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Wladimir Klitschko is on a roll and don't expect Thompson to stop him

BERN, Switzerland -- Wladimir Klitschko breezed into an empty ballroom in an upscale Swiss hotel, casually dressed in a white T-shirt and plaid shorts, looking more like a man headed for a summer concert than one preparing for a heavyweight title fight. In fact, Klitschko had attended a Red Hot Chili Peppers concert one night earlier, where he presented the band with a Team Klitschko jacket, one specially embroidered on the inside with the lyrics to "Can't Stop", the band's 2002 hit that Klitschko blares during his ring walks.

"Sorry I'm a little late," Klitschko said, eyeballing a reporter dressed in a suit. "And sorry I didn't get more dressed up."

It's good to be Wladimir Klitschko. You sell out soccer stadiums and make in excess of $5 million per fight. You date actresses and models and are a sought-after endorser of anything from Mercedes-Benz to Hugo Boss to Mobilat. You are the unified heavyweight champ and, really, outside of your brother, WBC titleholder Vitali Klitschko, there isn't anyone out there who can beat you.

Too strong? Prove it. The reality is Klitschko (57-3) has not been threatened in a fight since Samuel Peter knocked him down three times in 2005 and has not been beaten since Lamon Brewster knocked him out in '04. On Saturday, Klitschko will defend his titles against Tony Thompson, a 2008 victim, at the Stade de Suisse (4:30 p.m., Epix).

"Tony Thompson is definitely not an easy job," Klitschko said. "I compare him to a spider: Big body, small head, long arms, which is perfect for boxing and makes it super complicated to fight against."

Uh, right. Look no one is knocking Thompson: Since getting knocked out by Klitschko, Thompson (36-2) has won five straight fights, earning another title shot by becoming the IBF mandatory challenger. And Thompson has offered up the obligatory excuses for his loss, citing a lingering knee injury and a poor adjustment to the trans-Atlantic trip.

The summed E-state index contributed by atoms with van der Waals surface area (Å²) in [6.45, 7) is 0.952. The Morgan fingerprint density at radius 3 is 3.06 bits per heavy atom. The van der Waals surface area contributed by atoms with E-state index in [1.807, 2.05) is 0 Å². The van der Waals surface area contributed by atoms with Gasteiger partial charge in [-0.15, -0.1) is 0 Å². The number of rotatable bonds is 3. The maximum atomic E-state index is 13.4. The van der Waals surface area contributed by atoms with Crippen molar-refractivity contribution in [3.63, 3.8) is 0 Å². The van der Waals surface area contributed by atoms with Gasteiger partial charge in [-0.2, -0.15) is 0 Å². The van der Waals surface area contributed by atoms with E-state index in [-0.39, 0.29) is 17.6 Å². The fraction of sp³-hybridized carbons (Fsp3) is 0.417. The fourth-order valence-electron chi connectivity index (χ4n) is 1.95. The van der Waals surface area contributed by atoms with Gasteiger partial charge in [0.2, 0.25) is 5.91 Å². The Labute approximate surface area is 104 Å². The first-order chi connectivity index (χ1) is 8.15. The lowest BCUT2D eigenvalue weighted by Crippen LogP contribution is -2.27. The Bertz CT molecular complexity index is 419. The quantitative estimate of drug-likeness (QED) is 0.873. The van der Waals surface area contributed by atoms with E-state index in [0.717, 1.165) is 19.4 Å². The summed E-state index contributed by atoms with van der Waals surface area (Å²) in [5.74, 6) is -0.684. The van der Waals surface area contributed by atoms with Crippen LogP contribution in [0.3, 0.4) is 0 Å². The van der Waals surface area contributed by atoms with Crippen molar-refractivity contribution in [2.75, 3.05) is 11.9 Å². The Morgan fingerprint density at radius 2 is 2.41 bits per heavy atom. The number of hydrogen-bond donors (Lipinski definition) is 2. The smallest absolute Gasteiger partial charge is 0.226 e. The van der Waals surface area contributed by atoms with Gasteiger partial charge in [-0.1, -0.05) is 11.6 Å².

But the truth is Thompson is 40, beat middling competition (Adnan Serin! Owen Beck! Maurice Harris!) to get here and was down big on all three judges' scorecards before getting flattened in the 11th round of the first fight with Klitschko.

Bottom line: There are puncher's chances and, below that, there are Tony Thompson's.

Of course, it's not like Thompson poked his head out of a pool deep with opponents. Take a look at Ring Magazine's list of top heavyweights, and you will see what I mean:

• There is Alexander Povetkin (No. 2), who Klitschko has chased for years but has refused to fight him. A member of Povetkin's team told me recently they planned to "Bob Arum" a Klitschko fight, which he interpreted as talking about it but never making it.

• There is Tomasz Adamek (No. 3), who had his face rearranged by Vitali Klitschko in a lopsided rout last September.

• There is Kubrat Pulev (No. 4), Robert Helenius (No. 5), Denis Boytsov (No. 6) and Tyson Fury (No. 8) who are too raw to warrant serious consideration.

• There is Chris Arreola (No. 9), another Vitali victim, who Klitschko hopes to fight in the U.S. later this year. But Arreola's promoter, Dan Goossen, told me that fight was unlikely to happen unless it was on a pay-per-view.

See my point?

After Thompson, there is a good chance Klitschko won't lose for a long, long time. Oh sure, there are some nice prospects. There is the 6-foot-8 David Price, who recently admitted to me he was years from being ready for Klitschko. There is Seth Mitchell, the former Michigan State linebacker who has put together a nice early run, but is nowhere near ready for that kind of challenge.

At 36, Klitschko could be winning fights well into his 40s.

To fight that long, Klitschko will need motivation, and there is a meaty piece of one out there. Joe Louis holds the heavyweight record for title defenses, with 25. A win over Thompson would be Klitschko's 13th. Now winning 12 or 13 more might seem daunting but, again, consider the competition. And consider there are longtime members of Klitschko's team who believe he is just hitting his prime.

"He's 36 years old right now," said Klitschko's promoter, Tom Loeffler. "But I don't really think that you have seen his peak yet."

Klitschko doesn't like to look too far into the future ("I care about history," Klitschko said. "I just don't care about it right now) but people in his camp say he is keenly aware of his place among the greats. The 'oh well they couldn't have beaten (insert '70s or 80s heavyweight here)' commentary gnaws at both brothers, so much so that Vitali Klitschko told me recently he often plays out fights between himself and Muhammad Ali in his head.

No, Wladimir Klitschko won't be stepping aside anytime soon. Those that want to see a new era, forget it. Trainers who are building young fighters, train them harder. Klitschko isn't going away until someone makes him.

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